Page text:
Published On: Tue, Jan 16th, 2018

Arrindell’s PPA qualifies for elections

PHILIPSBURG – It did not go without some hiccups, but Gracita Arrindell’s People’s Progressive Alliance (PPA) did manage to get enough endorsement signatures to qualify the party for participation in the February 26 parliamentary elections. From 86 on Endorsement Day the total jumped on Monday to 249.

During last week’s Endorsement Day, the PPA failed to reach the threshold of 142 signatures – one percent of the number of valid votes in the 2016 elections. But on Monday morning, when the party got a second chance to complete this mission, things were looking up early on. By a quarter past nine, there were already 20 signatures in the bag and by midday, the total count stood at 170. With four more hours to go, the PPA had its ticket to elections safely locked up.

Arrindell did not doubt for a moment that she would get the necessary signatures, but she was not happy with the fact that the tent that had been erected on Endorsement Day to protect waiting supporters from the sun, was absent on Monday morning. Later in the morning the census office sent several people who wanted to endorse the party away because of a system failure.

In the meantime, the party has announced as one of its campaign promises the payment of $1,000 a month to the unemployed. Based on 6,000 jobless citizens, this program would cost $6 million per month and $72 million for the first year. That money has to come from the $660 million Dutch recovery fund.

“This is a plan we want to submit on behalf of those who are unemployed,” Arrindell said on Monday. “There is no unemployment legislation and no plan to accommodate so many unemployed people at such a critical time. There is no safety net and that will become a huge problem for people who have no perspective, no job and no income. It is unconscionable to have fifteen members of Parliament and seven ministers who did not see that we have a human crisis on our hands after Irma. I knew this was going to be a problem when I saw the devastation of the hotels. We are going to work on that plan.”

Arrindell says that the $1,000-plan is not a handout; the money will not be paid out without any strings attached. “No, of course not, but this is about life and death; people have to eat. Parallel to this we want a program of job training.”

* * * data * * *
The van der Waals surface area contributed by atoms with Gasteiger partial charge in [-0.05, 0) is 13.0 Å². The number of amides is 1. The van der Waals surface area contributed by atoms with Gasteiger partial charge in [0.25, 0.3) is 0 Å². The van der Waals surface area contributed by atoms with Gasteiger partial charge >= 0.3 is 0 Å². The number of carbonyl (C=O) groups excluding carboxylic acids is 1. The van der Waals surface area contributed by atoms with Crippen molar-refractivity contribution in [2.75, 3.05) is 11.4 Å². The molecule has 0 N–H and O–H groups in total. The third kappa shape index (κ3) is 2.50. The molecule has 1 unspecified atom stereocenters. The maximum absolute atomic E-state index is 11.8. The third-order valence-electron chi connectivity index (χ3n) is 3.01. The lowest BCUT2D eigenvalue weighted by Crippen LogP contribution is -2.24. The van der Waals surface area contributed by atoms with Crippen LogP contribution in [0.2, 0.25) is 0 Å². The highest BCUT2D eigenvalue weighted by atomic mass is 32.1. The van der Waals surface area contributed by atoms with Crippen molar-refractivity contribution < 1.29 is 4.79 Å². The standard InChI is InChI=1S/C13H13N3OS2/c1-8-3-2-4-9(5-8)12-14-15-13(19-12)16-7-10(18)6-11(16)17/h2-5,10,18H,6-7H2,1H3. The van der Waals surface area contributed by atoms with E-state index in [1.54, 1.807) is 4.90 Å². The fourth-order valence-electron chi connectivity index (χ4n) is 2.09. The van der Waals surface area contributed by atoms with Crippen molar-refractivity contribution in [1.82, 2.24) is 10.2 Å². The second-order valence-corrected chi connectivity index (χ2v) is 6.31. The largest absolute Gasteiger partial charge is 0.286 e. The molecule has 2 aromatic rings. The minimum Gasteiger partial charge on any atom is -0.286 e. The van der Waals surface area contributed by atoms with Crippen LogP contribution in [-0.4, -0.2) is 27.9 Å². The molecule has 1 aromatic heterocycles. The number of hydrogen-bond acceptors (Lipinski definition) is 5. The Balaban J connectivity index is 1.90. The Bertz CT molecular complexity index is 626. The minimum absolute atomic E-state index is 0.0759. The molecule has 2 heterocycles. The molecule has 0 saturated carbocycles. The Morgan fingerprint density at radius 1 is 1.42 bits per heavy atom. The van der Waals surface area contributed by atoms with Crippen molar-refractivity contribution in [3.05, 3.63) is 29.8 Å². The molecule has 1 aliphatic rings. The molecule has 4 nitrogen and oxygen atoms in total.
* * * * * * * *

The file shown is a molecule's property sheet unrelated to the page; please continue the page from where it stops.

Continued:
The PPA’s previous outing to the parliamentary elections in 2016 did not go too well; the party won just 234 votes; 84 people voted for Arrindell. Will it go better this time around?

Arrindell: “Our expectations are very high. We are very motivated; we will be in Parliament and we will be in the government.”

The difference with 2016, Arrindell says, lies with the devastation caused by Hurricane Irma. “The hurricane showed how unprepared people were. This time we truly believe that people are realizing that things cannot continue like this.”

In 2016, the PPA’s energy went into establishing the required association in the run-up to the elections. “The time was very short but this time we are ready. We have a great team of motivated professionals; some of them ran with the PPA when we won in 2003. After that we won some, we lost some but this time we intend to win again.”

How will the PPA hit the campaign trail? “We need to recapture the heart and minds of the people,” Arrindell says. “So many people are hurting, so many are disappointed in the electoral process and in politics. I try to convince them that we are not all the same. You cannot give up on your country because politics disappointed you.”

Contemplating the challenges that lie ahead in the wake of Hurricane Irma, Arrindell sees a ray of light: “This is a great opportunity to rebuild smarter and better; not bigger. I don’t like the concept of bigger. That’s what I learned from the experience on El Hierro. Small is beautiful.”

Arrindell’s reference to El Hierro – the smallest of the Canary Islands – has to do with a visit she paid to this place to take a look at the effect of blue economy projects on this community. Günther Pauli, the architect of the Blue Economy concept visited St. Maarten for a lecture in September 2016. The Huffington Post once labeled him “the Steve Jobs of sustainability” – and that’s a good indication of where Arrindell would like to take the island’s economy.

LTR Rutger - Roel Haakmat - Gracita Arrindell 20180115 - HH

Photo caption: PPA-leader Gracita Arrindell and candidate Roel Haakmat (center) speak on Monday morning with a supporter of their list who identified himself only as Rutger. Photo Hilbert Haar.